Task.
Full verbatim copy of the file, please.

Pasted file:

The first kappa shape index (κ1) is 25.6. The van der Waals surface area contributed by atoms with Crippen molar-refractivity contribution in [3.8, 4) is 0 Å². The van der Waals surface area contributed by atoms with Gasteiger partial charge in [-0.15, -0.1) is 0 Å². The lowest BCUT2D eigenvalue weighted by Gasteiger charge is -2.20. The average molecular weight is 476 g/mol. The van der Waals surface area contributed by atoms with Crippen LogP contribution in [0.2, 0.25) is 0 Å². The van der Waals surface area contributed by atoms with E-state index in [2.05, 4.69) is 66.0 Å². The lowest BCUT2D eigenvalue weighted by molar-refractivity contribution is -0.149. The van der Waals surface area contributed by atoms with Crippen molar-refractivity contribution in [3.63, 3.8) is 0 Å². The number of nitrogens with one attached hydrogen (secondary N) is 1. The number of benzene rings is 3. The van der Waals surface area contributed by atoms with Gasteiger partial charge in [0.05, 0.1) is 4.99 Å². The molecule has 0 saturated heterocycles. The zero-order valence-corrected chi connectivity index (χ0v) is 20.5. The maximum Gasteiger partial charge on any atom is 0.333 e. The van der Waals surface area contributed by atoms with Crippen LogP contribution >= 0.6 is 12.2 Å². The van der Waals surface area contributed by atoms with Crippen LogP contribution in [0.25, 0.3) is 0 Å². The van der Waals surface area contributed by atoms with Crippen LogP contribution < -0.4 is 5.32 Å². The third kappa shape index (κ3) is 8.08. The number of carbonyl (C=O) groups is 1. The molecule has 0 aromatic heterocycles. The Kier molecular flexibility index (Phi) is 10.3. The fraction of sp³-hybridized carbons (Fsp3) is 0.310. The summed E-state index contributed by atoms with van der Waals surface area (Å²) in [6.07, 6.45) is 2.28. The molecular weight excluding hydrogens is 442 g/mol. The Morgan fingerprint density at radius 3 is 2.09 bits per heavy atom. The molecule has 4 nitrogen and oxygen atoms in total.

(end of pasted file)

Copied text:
The first kappa shape index (κ1) is 25.6. The van der Waals surface area contributed by atoms with Crippen molar-refractivity contribution in [3.8, 4) is 0 Å². The van der Waals surface area contributed by atoms with Gasteiger partial charge in [-0.15, -0.1) is 0 Å². The lowest BCUT2D eigenvalue weighted by Gasteiger charge is -2.20. The average molecular weight is 476 g/mol. The van der Waals surface area contributed by atoms with Crippen LogP contribution in [0.2, 0.25) is 0 Å². The van der Waals surface area contributed by atoms with E-state index in [2.05, 4.69) is 66.0 Å². The lowest BCUT2D eigenvalue weighted by molar-refractivity contribution is -0.149. The van der Waals surface area contributed by atoms with Crippen molar-refractivity contribution in [3.63, 3.8) is 0 Å². The number of nitrogens with one attached hydrogen (secondary N) is 1. The number of benzene rings is 3. The van der Waals surface area contributed by atoms with Gasteiger partial charge in [0.05, 0.1) is 4.99 Å². The molecule has 0 saturated heterocycles. The zero-order valence-corrected chi connectivity index (χ0v) is 20.5. The maximum Gasteiger partial charge on any atom is 0.333 e. The van der Waals surface area contributed by atoms with Crippen LogP contribution >= 0.6 is 12.2 Å². The van der Waals surface area contributed by atoms with Crippen LogP contribution in [0.25, 0.3) is 0 Å². The van der Waals surface area contributed by atoms with Crippen LogP contribution < -0.4 is 5.32 Å². The third kappa shape index (κ3) is 8.08. The number of carbonyl (C=O) groups is 1. The molecule has 0 aromatic heterocycles. The Kier molecular flexibility index (Phi) is 10.3. The fraction of sp³-hybridized carbons (Fsp3) is 0.310. The summed E-state index contributed by atoms with van der Waals surface area (Å²) in [6.07, 6.45) is 2.28. The molecular weight excluding hydrogens is 442 g/mol. The Morgan fingerprint density at radius 3 is 2.09 bits per heavy atom. The molecule has 4 nitrogen and oxygen atoms in total.